We’re very honored to have a guest post from Shannon of Nourishing Days today. She’s a definite real food inspiration, and I think you’ll love reading about her journey, and maybe even relate to it a little.

I have a theory about real food: people are either born into it or they find it out of illness and desperation. I fall into the latter category.

I grew up eating your typical standard American diet (SAD). There was a lot of sugar, skipped breakfasts, a ton of processed food, and did I mention a lot of sugar?

Not surprisingly, I was sick a lot. Every winter I came down with severe colds, bronchitis and pneumonia. I never knew what it was like to feel well.

I was overweight from the age of 6 or so. While I played sports and enjoyed being active, I was never at a healthy weight. My last year of high school I became so frustrated with my weight issues that I tried everything to shed pounds.

Some of my efforts were good – like exercising more and just being aware of what I was putting into my mouth. Others were much more harmful – like drinking diet soda, taking “diet” pills and not eating at all. I never went as far as anorexia or bulemia, but my unhealthy relationship with food continued. I no longer ate for comfort, but now I was terrified to eat anything. Food was the enemy, so I thought, and eating as little as possible was the goal.

When I went away to college that thought process continued. I gained and lost weight over the course of those four years. One of those years was spent in nearly constant pain as I struggled with a diet and stress-induced digestive disorder. I eventually lost some weight by keeping my calories below 1800 and playing competetive volleyball. There was a lot of aspartame, soy milk, and whole wheat bread, but not a lot of nourishment.

In the summer of 2005 I graduated from college, got married and moved all in 30 days time. It was wonderful, exciting and life-altering. I was working only part-time and spent the rest of my time learning to cook. We were eating whole grains, cutting out high fructose corn syrup, MSG and most packaged food. I only bought low-fat foods and made sure replace half of my butter with vegetable oil to avoid saturated fat. I was so misinformed.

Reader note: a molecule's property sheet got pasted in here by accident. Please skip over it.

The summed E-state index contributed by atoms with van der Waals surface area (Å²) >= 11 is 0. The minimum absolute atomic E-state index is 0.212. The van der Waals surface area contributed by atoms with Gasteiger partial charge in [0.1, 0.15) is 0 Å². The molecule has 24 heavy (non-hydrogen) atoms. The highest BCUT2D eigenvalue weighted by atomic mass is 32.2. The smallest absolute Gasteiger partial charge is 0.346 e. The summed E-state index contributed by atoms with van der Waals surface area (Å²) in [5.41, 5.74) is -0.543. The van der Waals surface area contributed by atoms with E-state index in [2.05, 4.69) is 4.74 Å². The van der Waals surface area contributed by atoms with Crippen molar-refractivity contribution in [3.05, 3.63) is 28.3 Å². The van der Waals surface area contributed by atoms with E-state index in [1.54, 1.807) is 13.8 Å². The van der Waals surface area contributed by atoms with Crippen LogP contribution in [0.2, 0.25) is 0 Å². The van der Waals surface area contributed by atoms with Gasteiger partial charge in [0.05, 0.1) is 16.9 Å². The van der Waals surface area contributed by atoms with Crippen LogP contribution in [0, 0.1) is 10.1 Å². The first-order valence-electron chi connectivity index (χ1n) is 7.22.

Days after his birth I came down with an infection, which I had apparently been harboring due to underlying health issues. I then struggled to make enough milk for my son. Lactation consultants, non-stop feedings and pumpings, and countless herbs later I was diagnosed with hypothyroidism. I later found out that all of the soy I had previously eaten was a common cause of thyroid problems.

Photo by Dale Gillard

Why do we think we can approve upon His work?

The next time I bought yogurt for our smoothies it was plain and full-fat . That one item symbolized the start of a change in the way I thought about food. And over the past five years I have come to realize that the debacle of our current food system is just one piece in a very ungodly, unsustainable system.

Every dollar we spend, every store we visit, every day we choose a certain lifestyle we are voting. Who will we support? Should we live in a way that demands foreign oil? Is your lifestyle so important that you are willing to send a loved one to war to sustain it? Should we be more responsible for our own food production?

I believe that real food is common sense. It won’t make a CEO rich, but it will nourish our children. I may have come to real food out of illness and desperation, but I want our children to be nourished with raw milk, homegrown foods, and a knowledge of where their food comes from.

Stay tuned, as we give away a copy of Shannon’s wonderful new cookbook, Simple Food {for winter} on Friday!